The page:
If you are interested in my upcoming trainings or my new online training format, or want to review my CV, please visit my website at criticalconcepts.org.

I’ve been writing about the Safety Plan as a brief suicide intervention, Tear up that no-harm/no-suicide contract, and we are ready to explore the fifth step, Professional and Agency Contacts to Help Resolve Suicidal Crises.

If the prior four steps are ineffective in resolving the suicidal crisis, the person in crisis is encouraged to contact a mental health professional (MHP) or helping agency.  Thus, the fifth step consists of identifying MHPs, helping agencies, or hotlines to assist the person in crisis.  List their contact information, their telephone numbers, and locations.

The list of MHPs or helping agencies can be prioritized. If the person is actively engaged in mental health treatment, the Safety Plan should include the name and phone number of this provider. However, the Safety Plan should also include other professionals or agencies who may be reached especially during non-business hours.

I strongly recommend the plan include the National Suicide Prevention Lifeline: 1-800-273-8255 (TALK).  If the person in crisis is a veteran, recommend they press 1 after they dial the other numbers.  This will take them to a person who understands veteran’s needs.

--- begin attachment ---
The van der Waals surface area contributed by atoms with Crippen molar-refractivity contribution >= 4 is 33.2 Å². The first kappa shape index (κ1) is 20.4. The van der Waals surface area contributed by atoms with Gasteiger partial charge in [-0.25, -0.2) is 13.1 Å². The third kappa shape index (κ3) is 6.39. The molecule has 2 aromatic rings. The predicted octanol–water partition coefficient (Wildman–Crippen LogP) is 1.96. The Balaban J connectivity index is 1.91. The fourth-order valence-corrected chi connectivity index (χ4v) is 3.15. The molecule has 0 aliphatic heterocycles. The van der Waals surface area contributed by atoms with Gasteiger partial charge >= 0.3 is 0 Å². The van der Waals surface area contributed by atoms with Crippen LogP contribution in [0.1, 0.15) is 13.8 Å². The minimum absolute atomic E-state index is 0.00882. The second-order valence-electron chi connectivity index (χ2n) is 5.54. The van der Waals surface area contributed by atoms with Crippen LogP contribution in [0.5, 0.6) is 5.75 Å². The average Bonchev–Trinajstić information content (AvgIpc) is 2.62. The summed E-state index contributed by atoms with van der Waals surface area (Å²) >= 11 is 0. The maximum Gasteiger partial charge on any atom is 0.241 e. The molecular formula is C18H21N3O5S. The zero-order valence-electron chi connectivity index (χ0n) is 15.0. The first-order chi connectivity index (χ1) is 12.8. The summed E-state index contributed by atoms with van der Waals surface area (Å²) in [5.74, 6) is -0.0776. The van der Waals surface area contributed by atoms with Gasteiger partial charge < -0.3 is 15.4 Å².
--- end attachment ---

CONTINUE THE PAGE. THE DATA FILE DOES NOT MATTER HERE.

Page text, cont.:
The person in crisis may be reluctant to contact MHPs and disclose their suicidal thoughts for fear of being hospitalized or rescued. The clinician should discuss the person in crisis’ expectations when they contact MHPs and helping agencies for assistance, then discuss any challenges in doing so. Are there any concerns or other obstacles that may hinder the person from contacting an MHP or helping agency? Only those MHPs whom the person is willing to contact during a crisis should be included in the Safety Plan.

In my next blog, we’ll cover the last step, Reducing the Potential for Use of Lethal Means.

If you are interested in my upcoming trainings or my new online training format, or want to review my CV, please visit my website at criticalconcepts.org.

I’ve been writing about the Safety Plan as a brief suicide intervention, Tear up that no-harm/no-suicide contract, and we are moving on to the fourth step, Social Contacts for Assistance in Resolving Suicidal Crises.

The first three steps are Recognition of Warning SignsInternal Coping Strategies, and Socialization Strategies for Distraction and Support.  If these three strategies are not effective in reducing the suicidal crisis, the next step in this process is encouraging the individual to ask for assistance from family members or friends.  This is the first time the individual may be revealing they are in crisis.